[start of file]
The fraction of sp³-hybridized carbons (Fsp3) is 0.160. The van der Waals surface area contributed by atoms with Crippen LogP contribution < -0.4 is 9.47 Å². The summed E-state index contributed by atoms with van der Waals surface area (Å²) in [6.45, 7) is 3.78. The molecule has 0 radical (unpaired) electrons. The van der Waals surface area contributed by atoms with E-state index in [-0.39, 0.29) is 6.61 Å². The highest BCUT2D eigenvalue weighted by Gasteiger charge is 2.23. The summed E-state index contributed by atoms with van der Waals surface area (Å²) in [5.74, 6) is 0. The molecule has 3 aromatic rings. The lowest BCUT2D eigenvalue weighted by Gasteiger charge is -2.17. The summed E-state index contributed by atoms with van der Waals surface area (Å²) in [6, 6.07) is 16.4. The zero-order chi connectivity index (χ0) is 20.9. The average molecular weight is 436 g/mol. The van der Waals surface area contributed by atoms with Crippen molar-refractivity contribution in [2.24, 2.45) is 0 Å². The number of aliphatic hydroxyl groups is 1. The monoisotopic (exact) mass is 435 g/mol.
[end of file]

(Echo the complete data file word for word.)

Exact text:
The fraction of sp³-hybridized carbons (Fsp3) is 0.160. The van der Waals surface area contributed by atoms with Crippen LogP contribution < -0.4 is 9.47 Å². The summed E-state index contributed by atoms with van der Waals surface area (Å²) in [6.45, 7) is 3.78. The molecule has 0 radical (unpaired) electrons. The van der Waals surface area contributed by atoms with E-state index in [-0.39, 0.29) is 6.61 Å². The highest BCUT2D eigenvalue weighted by Gasteiger charge is 2.23. The summed E-state index contributed by atoms with van der Waals surface area (Å²) in [5.74, 6) is 0. The molecule has 3 aromatic rings. The lowest BCUT2D eigenvalue weighted by Gasteiger charge is -2.17. The summed E-state index contributed by atoms with van der Waals surface area (Å²) in [6, 6.07) is 16.4. The zero-order chi connectivity index (χ0) is 20.9. The average molecular weight is 436 g/mol. The van der Waals surface area contributed by atoms with Crippen molar-refractivity contribution in [2.24, 2.45) is 0 Å². The number of aliphatic hydroxyl groups is 1. The monoisotopic (exact) mass is 435 g/mol.